Primarily the pleasure of a whole trout or any grilled whole fish is the bronzed, crispy skin. Done properly, the skin takes on the texture of a thin, well-done slice of bacon and a little of its saltiness, too—a nice contrast to the tender, mild-flavored flesh. We balance out the richness of the skin with plenty of lemon, some briny capers, and fresh herbs.

It is very important that you have all the ingredients for the recipe prepped in advance and at the ready beside the grill, since the fish takes just a few minutes to cook.

  1. Put the potatoes in a small pot and cover with water; season with salt. Bring to a boil, then simmer the potatoes until tender, about 10 minutes. Drain well and let cool enough to handle. Slice into 1⁄4-inch rounds, then chill.
  2. Prepare a grill to high heat. Preheat a cast-iron pan or any pan that can withstand high heat from the grill by placing it directly on the coals or over the hottest area of the grill.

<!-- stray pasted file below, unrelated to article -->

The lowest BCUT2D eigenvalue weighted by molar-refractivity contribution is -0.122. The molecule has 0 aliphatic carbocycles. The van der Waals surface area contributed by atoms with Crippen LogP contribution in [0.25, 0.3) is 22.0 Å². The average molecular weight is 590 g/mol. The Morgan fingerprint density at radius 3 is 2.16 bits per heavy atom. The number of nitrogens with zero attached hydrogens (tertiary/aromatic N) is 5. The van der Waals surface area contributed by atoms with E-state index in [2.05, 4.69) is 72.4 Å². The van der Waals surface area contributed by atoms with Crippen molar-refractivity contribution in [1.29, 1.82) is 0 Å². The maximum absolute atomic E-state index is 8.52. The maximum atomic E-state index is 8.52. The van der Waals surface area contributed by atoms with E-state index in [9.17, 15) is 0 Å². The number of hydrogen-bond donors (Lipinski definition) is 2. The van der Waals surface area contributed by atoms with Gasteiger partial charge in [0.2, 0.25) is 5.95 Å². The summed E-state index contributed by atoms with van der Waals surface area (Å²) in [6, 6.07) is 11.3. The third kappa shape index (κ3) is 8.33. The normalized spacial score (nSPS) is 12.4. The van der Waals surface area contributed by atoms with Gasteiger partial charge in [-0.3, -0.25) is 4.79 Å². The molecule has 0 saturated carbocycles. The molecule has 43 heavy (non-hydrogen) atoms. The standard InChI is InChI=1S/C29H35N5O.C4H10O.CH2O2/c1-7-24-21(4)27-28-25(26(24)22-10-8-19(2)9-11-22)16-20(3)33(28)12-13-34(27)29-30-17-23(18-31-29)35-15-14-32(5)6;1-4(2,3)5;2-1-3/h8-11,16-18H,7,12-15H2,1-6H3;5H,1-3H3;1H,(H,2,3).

3. Meanwhile, using paper towels, pat away any excess moisture from the trout. Brush the outside and inside of the cavity with the oil and season with salt and pepper. Close the fish cavity.
  4. Add the animal fat to the preheated pan, then add the fish. Cook until browned on one side, 3 to 4 minutes. Gently flip the fish using a metal spatula. Add the potatoes and capers (removing the pan from the heat and then returning it to the heat, if needed). Cook until the potatoes have started to brown, 3 to 4 minutes more. Squeeze the lemon into the pan, then add most of the parsley and all of the marjoram.
  5. Remove the fish from the pan and transfer to a platter or two plates; divide the potatoes and capers between the plates. Taste the pan juices and adjust the seasoning, if necessary. Spoon it generously over the fish. Garnish with the remaining parsley leaves.


  • Chimi Mayo
  • ½ cup mayonnaise
  • ¼ cup extra-virgin olive oil
  • 3 tablespoons chopped fresh flat-leaf parsley leaves
  • 2 tablespoons minced onion
  • 1 tablespoon fresh lemon juice
  • 1 ½ teaspoon chopped fresh oregano leaves
  • 1 teaspoon kosher salt
  • ¼ teaspoon finely grated or minced garlic